United States

United States


Together with representatives of seven million electricity consumers renewable energy advocates have sat down to develop principles for electric utility restructuring in the US state of Minnesota which is currently the nation's leading market for wind power. So far, eight consensus principles have been reached.

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Advocates of renewable energy have joined hands with representatives of seven million electricity consumers to develop principles for electric utility restructuring in the US state of Minnesota, currently the nation's leading market for wind power. The seven million are represented by electric co-operatives, municipal utilities and groups supporting low-income consumers.

While these groups have often butted heads in the past, the seven organisations agreed to eight principles which they claim should form the basis for any future deregulation. "People want low rates and reliable electric service that doesn't harm the environment," says Michael Noble of Minnestans for an Energy-Efficient Economy. He adds that some radical proposals to restructure the electric industry are threatening to undermine Minnesota's progress toward a sustainable energy future. The state Public Utilities Commission is considering moving toward a system which would free large investor-owned utilities to experiment with retail wheeling for large customers -- a system that could mean that small consumers suffer.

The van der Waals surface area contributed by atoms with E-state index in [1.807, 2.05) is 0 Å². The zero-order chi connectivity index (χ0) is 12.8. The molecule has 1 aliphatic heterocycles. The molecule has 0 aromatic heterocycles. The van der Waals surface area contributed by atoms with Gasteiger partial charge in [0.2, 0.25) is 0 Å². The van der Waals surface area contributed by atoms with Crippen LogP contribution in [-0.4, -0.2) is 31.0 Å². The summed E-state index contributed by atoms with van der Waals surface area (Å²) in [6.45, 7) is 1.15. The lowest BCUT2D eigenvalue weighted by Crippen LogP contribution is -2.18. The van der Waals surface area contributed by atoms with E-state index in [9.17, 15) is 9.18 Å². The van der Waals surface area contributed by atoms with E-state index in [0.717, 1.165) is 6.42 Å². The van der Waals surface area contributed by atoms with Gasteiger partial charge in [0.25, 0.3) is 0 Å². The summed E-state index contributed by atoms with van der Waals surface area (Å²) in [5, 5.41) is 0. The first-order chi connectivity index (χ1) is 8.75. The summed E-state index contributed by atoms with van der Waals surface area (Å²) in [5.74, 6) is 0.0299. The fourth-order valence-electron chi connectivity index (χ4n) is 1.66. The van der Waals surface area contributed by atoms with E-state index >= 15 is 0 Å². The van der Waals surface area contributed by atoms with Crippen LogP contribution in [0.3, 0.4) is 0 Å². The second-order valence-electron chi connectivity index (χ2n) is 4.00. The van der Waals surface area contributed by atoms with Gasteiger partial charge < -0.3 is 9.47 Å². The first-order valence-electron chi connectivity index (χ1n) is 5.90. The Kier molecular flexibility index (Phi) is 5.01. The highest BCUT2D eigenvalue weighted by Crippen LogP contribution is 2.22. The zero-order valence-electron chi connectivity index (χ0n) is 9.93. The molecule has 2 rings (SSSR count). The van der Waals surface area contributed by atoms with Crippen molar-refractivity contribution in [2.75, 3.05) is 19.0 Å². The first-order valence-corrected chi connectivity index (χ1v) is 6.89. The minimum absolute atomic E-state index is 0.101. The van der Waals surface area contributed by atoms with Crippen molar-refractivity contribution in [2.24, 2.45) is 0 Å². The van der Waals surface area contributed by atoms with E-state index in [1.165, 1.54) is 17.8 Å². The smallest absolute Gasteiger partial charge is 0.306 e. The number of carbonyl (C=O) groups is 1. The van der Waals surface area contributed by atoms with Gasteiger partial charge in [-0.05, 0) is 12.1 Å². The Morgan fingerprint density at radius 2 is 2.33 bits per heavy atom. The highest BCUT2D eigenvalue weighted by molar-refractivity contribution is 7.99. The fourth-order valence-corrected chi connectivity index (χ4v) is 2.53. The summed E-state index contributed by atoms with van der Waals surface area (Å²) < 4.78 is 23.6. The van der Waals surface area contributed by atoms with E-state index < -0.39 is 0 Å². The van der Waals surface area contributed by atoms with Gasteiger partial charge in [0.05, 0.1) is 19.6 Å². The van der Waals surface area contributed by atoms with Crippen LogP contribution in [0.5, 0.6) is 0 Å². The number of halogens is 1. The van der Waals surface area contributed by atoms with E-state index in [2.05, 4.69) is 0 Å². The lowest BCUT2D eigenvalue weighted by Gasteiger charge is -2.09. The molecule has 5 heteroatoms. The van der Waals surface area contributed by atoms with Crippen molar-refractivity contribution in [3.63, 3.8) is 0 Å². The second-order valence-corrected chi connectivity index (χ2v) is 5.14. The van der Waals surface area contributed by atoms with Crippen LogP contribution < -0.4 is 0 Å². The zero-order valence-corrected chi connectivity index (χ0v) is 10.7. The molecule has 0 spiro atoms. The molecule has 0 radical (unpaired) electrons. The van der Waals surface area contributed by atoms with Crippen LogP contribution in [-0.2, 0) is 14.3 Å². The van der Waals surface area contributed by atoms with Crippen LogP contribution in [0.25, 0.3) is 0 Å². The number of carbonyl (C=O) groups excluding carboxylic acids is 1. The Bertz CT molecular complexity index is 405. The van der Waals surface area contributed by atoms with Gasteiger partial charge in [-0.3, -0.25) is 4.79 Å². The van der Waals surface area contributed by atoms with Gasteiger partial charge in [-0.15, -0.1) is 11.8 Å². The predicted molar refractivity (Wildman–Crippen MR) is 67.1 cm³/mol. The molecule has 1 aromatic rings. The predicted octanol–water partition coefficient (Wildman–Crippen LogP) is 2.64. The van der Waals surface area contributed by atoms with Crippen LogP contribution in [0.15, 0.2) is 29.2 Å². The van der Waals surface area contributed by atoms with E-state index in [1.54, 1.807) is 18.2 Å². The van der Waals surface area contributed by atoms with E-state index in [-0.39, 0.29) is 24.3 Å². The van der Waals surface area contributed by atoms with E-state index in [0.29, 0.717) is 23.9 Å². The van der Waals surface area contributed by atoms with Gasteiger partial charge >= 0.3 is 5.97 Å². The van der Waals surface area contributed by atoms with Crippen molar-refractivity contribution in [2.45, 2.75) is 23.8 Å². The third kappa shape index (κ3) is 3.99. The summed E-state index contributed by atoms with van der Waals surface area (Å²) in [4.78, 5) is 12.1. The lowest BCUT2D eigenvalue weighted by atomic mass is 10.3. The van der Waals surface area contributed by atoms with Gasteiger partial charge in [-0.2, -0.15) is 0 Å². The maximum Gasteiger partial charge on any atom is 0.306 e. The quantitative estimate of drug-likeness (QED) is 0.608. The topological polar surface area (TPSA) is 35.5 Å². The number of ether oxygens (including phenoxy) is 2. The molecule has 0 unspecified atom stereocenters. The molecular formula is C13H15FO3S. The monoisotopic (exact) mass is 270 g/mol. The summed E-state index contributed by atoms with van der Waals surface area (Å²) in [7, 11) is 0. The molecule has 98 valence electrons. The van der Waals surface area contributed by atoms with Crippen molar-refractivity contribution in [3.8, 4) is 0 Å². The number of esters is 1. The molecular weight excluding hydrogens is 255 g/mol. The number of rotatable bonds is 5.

"We support open and robust competition at the wholesale level, which is now in the process of developing," says Jack Kegel, executive director of the Minnesota Municipal Utility Association. "We should wait and see how this competition shakes out before jumping into retail competition, which may simply allow large customers to get better rates at the expense of small customers."

As well as the groups represented by Noble and Kegel, members of the coalition are Clean Water Action, Co-operative Power, EnergyCENTS Coalition, Minnesota Municipal Utility Association, Minnesota Rural Electric Association and the Izaak Walton League of America (Midwest Office).

"The question that Minnesotans must answer," says Bill Grant of the Izaak Walton League, "is how to restructure utility regulation to obtain the benefits of greater competition while strengthening our fundamental commitment to environmental protection."

The eight consensus principles reached are: any proposal to restructure the industry must be in the public interest and be introduced gradually; wholesale competition should be evaluated before retail competition is considered; security of supply at reasonable cost must be maintained; recognised stranded costs (unprofitable plant, usually nuclear) must be subject to equitable recovery from departing customers; environmental quality and care of resources must be maintained through an effective integrated resource planning process which includes diversity into renewables; state stewardship of power transmission must be maintained; restructuring must not degrade safety, reliability, or customer service standards; and low income consumers should be protected from power cuts.

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